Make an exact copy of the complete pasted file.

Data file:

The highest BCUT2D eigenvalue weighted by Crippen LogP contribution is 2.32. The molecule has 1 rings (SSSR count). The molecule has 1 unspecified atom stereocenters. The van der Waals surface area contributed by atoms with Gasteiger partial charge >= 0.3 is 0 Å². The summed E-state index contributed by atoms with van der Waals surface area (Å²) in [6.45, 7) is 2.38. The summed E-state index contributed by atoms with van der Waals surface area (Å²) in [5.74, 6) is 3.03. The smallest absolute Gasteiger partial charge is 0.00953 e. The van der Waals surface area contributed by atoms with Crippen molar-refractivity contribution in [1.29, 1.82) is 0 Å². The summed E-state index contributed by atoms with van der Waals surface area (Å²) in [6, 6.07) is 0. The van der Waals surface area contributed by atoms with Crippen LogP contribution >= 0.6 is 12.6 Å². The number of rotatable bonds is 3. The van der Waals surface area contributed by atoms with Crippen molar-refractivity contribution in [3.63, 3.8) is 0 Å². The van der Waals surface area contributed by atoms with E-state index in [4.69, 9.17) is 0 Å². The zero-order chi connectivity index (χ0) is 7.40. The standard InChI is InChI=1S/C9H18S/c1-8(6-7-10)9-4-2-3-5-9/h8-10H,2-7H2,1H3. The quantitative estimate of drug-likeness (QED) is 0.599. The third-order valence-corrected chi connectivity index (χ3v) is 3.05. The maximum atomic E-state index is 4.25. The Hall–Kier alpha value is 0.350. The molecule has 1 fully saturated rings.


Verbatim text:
The highest BCUT2D eigenvalue weighted by Crippen LogP contribution is 2.32. The molecule has 1 rings (SSSR count). The molecule has 1 unspecified atom stereocenters. The van der Waals surface area contributed by atoms with Gasteiger partial charge >= 0.3 is 0 Å². The summed E-state index contributed by atoms with van der Waals surface area (Å²) in [6.45, 7) is 2.38. The summed E-state index contributed by atoms with van der Waals surface area (Å²) in [5.74, 6) is 3.03. The smallest absolute Gasteiger partial charge is 0.00953 e. The van der Waals surface area contributed by atoms with Crippen molar-refractivity contribution in [1.29, 1.82) is 0 Å². The summed E-state index contributed by atoms with van der Waals surface area (Å²) in [6, 6.07) is 0. The van der Waals surface area contributed by atoms with Crippen LogP contribution >= 0.6 is 12.6 Å². The number of rotatable bonds is 3. The van der Waals surface area contributed by atoms with Crippen molar-refractivity contribution in [3.63, 3.8) is 0 Å². The van der Waals surface area contributed by atoms with E-state index in [4.69, 9.17) is 0 Å². The zero-order chi connectivity index (χ0) is 7.40. The standard InChI is InChI=1S/C9H18S/c1-8(6-7-10)9-4-2-3-5-9/h8-10H,2-7H2,1H3. The quantitative estimate of drug-likeness (QED) is 0.599. The third-order valence-corrected chi connectivity index (χ3v) is 3.05. The maximum atomic E-state index is 4.25. The Hall–Kier alpha value is 0.350. The molecule has 1 fully saturated rings.